What’s In The Future For Australia’s V8 Supercar Series Now That Ford Is Ending Official Involvement Next Year?


What’s In The Future For Australia’s V8 Supercar Series Now That Ford Is Ending Official Involvement Next Year?

We’ve known for the better part of a year now that the Australian auto manufacturing front was about to undergo radical changes. Holden and Ford of Australia are closing shop, Ford has announced that they are cutting ties with the series officially after 2016 and Toyota is bowing out of production there. It’s sad enough to see, but a bigger question looms, not only for Australians but the world over: what will happen to the V8 Supercar series, one of only two racing series (NASCAR being the other) that enjoy bigger success in their home markets that F1 racing? The V8 Supercar series has been gaining traction in the motorsports world, and  Some answers are starting to come out in the form of what’s known as the 2017 “Gen2” rule revamp. The biggest eye-opener is that the V8 is about to gain competition in the forms of four and six-cylinder engines, with or without turbocharging. While many will cry “heresy!”, the truth is that the series now has more manufacturers involved. Mercedes, Nissan and Volvo have all entered the racing series in recent years and this would allow the manufacturers to run engines that better represent what the road-going cars actually offer. Speaking of the cars, another long-standing rule that vehicles must be four-door sedans is going away as well. Instead, the vehicle must meet the following requirements:

  • It must be a vehicle publicly for sale in Australia
  • Must be front-engined and RHD
  • Must be able to seat four in it’s street version
  • Race version must be rear-wheel-drive and accurately reflect the appearance of the street version of the vehicle

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The new rules are currently still being worked out for the final revision, in the hopes that they are completed by the end of 2015 so that testing can begin on new vehicles by 2016. While there is certainly apprehension to bringing in anything other than a V8-powered Holden or Ford, not all may be lost. Nissan will probably jam a V6 into the Altima and Volvo will probably switch to a turbo-four for the S60 Polestar. Lexus has considered throwing the RC-F coupe into the mix with a V8, and it remains to be seen what, if any, Ford or GM product will take over just yet.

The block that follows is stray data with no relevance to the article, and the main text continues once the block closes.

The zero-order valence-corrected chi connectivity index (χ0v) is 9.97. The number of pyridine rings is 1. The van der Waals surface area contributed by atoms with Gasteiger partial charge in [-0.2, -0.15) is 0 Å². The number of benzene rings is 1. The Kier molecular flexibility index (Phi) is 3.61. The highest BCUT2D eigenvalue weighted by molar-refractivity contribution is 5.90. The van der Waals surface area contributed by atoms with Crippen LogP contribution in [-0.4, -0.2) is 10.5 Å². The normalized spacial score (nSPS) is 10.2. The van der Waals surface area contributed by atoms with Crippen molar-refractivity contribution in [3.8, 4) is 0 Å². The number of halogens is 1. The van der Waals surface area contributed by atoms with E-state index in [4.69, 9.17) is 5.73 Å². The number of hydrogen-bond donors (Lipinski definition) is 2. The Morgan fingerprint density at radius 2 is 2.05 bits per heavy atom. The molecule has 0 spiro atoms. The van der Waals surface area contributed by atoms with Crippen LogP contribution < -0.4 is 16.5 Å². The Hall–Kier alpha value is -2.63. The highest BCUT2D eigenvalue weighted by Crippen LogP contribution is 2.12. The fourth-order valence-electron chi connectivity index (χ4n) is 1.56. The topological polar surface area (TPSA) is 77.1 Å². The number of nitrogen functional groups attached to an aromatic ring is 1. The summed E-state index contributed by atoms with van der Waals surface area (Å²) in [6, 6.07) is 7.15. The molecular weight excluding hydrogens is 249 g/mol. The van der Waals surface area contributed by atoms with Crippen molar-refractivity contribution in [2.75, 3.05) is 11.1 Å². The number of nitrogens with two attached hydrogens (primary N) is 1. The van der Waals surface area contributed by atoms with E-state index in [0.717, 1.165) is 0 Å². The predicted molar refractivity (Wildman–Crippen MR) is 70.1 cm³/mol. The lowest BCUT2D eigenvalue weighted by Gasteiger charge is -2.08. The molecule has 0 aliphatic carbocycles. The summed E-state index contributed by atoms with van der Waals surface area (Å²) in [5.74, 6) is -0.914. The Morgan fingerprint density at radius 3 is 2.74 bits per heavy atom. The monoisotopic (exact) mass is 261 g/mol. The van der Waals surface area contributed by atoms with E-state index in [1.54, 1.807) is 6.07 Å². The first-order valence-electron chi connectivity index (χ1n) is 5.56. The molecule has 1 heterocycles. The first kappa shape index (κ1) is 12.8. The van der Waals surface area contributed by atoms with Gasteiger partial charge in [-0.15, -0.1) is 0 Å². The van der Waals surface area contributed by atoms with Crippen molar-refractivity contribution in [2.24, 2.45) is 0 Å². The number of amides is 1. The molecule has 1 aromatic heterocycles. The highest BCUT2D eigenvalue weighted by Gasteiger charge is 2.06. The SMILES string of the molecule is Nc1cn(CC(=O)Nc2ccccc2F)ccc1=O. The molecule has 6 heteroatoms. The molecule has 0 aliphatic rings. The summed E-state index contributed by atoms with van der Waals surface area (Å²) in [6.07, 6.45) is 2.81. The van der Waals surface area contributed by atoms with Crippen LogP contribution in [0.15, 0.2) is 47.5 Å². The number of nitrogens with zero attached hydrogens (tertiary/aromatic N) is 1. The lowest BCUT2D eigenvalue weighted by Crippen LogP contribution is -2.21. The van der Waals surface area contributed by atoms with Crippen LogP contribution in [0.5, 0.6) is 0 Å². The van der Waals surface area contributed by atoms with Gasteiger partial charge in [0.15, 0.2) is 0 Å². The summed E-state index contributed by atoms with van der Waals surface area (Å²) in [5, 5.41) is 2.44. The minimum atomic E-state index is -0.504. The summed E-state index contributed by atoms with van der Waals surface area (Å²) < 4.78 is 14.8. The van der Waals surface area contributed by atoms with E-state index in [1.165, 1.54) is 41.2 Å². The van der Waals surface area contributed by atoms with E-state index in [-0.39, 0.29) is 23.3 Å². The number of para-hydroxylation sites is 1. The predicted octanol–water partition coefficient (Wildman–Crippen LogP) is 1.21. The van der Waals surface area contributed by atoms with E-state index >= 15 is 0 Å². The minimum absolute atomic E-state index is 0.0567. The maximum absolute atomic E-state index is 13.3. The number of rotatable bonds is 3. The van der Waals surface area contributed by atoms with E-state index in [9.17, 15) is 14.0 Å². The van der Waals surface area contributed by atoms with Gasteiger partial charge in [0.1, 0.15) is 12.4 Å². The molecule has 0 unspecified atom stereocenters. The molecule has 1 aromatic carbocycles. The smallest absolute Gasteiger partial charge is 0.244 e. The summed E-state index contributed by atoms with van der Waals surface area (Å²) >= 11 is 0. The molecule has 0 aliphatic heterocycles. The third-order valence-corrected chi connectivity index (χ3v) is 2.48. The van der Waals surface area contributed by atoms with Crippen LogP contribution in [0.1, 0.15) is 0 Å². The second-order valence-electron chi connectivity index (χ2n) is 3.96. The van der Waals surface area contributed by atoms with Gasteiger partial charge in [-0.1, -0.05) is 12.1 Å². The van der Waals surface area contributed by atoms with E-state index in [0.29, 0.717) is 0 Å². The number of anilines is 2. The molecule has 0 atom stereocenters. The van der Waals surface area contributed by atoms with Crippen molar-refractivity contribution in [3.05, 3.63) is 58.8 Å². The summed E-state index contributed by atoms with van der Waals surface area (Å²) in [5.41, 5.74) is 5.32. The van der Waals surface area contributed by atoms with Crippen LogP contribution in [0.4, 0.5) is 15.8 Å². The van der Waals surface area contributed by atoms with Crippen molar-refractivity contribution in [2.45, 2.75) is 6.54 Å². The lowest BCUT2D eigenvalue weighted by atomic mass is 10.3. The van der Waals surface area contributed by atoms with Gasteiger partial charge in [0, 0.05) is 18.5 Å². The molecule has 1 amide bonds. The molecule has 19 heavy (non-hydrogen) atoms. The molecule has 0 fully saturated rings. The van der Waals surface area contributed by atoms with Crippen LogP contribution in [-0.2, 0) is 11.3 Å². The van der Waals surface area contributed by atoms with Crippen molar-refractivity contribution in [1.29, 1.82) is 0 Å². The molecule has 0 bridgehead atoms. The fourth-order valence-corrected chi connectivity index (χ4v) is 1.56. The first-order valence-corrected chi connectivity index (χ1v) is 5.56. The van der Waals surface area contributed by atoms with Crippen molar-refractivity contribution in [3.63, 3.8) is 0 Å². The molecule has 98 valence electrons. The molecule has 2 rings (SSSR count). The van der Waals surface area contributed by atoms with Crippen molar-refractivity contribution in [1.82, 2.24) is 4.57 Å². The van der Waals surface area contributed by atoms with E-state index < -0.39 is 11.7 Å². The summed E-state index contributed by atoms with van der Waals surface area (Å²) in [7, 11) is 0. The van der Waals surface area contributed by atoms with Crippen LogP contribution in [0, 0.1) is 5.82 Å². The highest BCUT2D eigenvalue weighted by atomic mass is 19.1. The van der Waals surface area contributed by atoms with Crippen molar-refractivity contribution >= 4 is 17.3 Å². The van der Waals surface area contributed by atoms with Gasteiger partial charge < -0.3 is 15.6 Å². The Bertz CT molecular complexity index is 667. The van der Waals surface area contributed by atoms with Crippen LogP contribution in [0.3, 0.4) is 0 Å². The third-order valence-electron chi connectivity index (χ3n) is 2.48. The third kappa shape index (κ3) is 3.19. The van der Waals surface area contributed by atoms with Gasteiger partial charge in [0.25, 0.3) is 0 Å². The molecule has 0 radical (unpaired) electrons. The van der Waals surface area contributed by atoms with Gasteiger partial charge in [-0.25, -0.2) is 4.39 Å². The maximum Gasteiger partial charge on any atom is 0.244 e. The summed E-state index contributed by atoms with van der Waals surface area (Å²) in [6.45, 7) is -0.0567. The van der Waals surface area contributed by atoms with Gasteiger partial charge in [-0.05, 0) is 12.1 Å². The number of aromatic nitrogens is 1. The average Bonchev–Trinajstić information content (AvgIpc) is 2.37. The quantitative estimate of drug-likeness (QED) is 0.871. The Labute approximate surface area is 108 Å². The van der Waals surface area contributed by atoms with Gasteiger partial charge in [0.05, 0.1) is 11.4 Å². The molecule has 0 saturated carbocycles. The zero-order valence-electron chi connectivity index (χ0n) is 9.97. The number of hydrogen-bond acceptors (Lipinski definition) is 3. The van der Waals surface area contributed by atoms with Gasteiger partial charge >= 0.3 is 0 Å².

What are your thoughts? Is everything going to be OK for Supercar racing, or are you nervous for the series? Let us know below!

CLICK HERE to see the official release from V8Supercars.com.au!

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(Diagram photo: V8Supercar.com.au)

 


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7 thoughts on “What’s In The Future For Australia’s V8 Supercar Series Now That Ford Is Ending Official Involvement Next Year?

    1. john t

      Monaro? they haven’t raced them since late 60’s….. the later formula called for 4 door cars for a start off. Even during the 70’s when there were 4 door Monaro’s they weren’t raced – Toranas were….the V8 supercar formula has been getting further and further away from production vehicles anyway – I think most people gave up on it when Volvo’s and Nissans started to be added. They went through a similar thing when Group C rules ended and it went mainly production type cars. It got a little boring and people voted with their feet…I think the same will happen again unfortunately

  1. keith edwards

    It won’t be supercars without V8″s it will be shopping cars. They need to go back to basics, big V8 in a stripped out road car with a big safety cage in it. Cars that are cheap to build and run that sound amazing and really look like your everyday driver

  2. Sean

    Having watch almost every race for the last 30 years I just can’t wait for the Toyota Prius to enter the field, Imagine the excitement of running down conrod straight at 300, getting light over the crest and … Hello Prius!
    As Dick Johnson (DJR Racing) once said of the early Volvo’s they’re a bloody mobile chicane on the track!
    I will remember this year as the last of the great races.
    I did also suggest they make it really interesting and put a cycleway round the edge of the track for Lycra lovers, It seems they think I was taking the piss.

  3. Chris Pace

    It’s great that the rules are being modified to allow different manufacturers the opportunity to participate.
    But what’s not cool is the idea of different engine combinations that would further complicate the parity issues.
    Imagine the arguments over weight breaks & power advantages between the turbo cars vs the NA V8’s.
    The concept that has worked extremely well for over twenty years in one form or another is “V8” Supercars, with the emphasis being on the V8.
    I’d like to see a page or some kind of way that fans could be heard and post a tally, for and against the new engine rules for the category, and then forward it to V8 Super cars Australia.
    I’m sure the V8 voices would well and truly be heard above all of the others!
    After all, Marcos didn’t come home to race a 4 cylinder turbo!

  4. Bubblehead

    It should also be noted that Roger Penske has just arrived with a force of several key members to enter in the 2015 season. Actually, they bought a 51% share of an established Ford team. (I can’t remember which one at the moment.) It stands to reason that even with the new rule package coming soon, Roger is looking at the long-term investment into the series.

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